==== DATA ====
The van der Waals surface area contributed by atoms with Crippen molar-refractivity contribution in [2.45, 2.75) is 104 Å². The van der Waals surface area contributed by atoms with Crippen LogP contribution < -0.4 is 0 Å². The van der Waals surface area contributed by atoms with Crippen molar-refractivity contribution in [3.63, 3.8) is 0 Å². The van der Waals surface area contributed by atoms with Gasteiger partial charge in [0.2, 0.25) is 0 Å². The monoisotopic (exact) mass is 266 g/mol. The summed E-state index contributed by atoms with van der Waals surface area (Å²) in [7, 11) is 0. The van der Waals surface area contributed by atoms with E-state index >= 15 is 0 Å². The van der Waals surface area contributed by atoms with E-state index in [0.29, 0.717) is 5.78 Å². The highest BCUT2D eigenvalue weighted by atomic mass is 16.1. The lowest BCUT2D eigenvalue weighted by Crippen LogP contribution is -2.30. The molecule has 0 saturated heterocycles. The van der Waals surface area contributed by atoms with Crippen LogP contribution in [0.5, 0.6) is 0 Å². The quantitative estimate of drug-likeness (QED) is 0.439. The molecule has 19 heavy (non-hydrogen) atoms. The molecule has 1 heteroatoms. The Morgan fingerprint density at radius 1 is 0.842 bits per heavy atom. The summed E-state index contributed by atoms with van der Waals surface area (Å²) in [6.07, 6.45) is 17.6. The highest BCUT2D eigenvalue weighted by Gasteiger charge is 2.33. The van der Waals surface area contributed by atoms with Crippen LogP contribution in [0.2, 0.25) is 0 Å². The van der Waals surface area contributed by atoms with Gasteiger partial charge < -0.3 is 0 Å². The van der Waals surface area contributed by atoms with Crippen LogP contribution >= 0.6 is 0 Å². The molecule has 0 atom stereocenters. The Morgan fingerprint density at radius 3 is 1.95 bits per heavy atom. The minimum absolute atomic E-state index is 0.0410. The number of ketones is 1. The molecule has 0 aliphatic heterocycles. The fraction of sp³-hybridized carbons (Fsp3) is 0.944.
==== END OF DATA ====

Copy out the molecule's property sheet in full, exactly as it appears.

The van der Waals surface area contributed by atoms with Crippen molar-refractivity contribution in [2.45, 2.75) is 104 Å². The van der Waals surface area contributed by atoms with Crippen LogP contribution < -0.4 is 0 Å². The van der Waals surface area contributed by atoms with Crippen molar-refractivity contribution in [3.63, 3.8) is 0 Å². The van der Waals surface area contributed by atoms with Gasteiger partial charge in [0.2, 0.25) is 0 Å². The monoisotopic (exact) mass is 266 g/mol. The summed E-state index contributed by atoms with van der Waals surface area (Å²) in [7, 11) is 0. The van der Waals surface area contributed by atoms with E-state index >= 15 is 0 Å². The van der Waals surface area contributed by atoms with E-state index in [0.29, 0.717) is 5.78 Å². The highest BCUT2D eigenvalue weighted by atomic mass is 16.1. The lowest BCUT2D eigenvalue weighted by Crippen LogP contribution is -2.30. The molecule has 0 saturated heterocycles. The van der Waals surface area contributed by atoms with Crippen LogP contribution in [0.5, 0.6) is 0 Å². The quantitative estimate of drug-likeness (QED) is 0.439. The molecule has 19 heavy (non-hydrogen) atoms. The molecule has 1 heteroatoms. The Morgan fingerprint density at radius 1 is 0.842 bits per heavy atom. The summed E-state index contributed by atoms with van der Waals surface area (Å²) in [6.07, 6.45) is 17.6. The highest BCUT2D eigenvalue weighted by Gasteiger charge is 2.33. The van der Waals surface area contributed by atoms with Crippen LogP contribution in [0.2, 0.25) is 0 Å². The van der Waals surface area contributed by atoms with Gasteiger partial charge < -0.3 is 0 Å². The van der Waals surface area contributed by atoms with Crippen LogP contribution >= 0.6 is 0 Å². The molecule has 0 atom stereocenters. The Morgan fingerprint density at radius 3 is 1.95 bits per heavy atom. The minimum absolute atomic E-state index is 0.0410. The number of ketones is 1. The molecule has 0 aliphatic heterocycles. The fraction of sp³-hybridized carbons (Fsp3) is 0.944.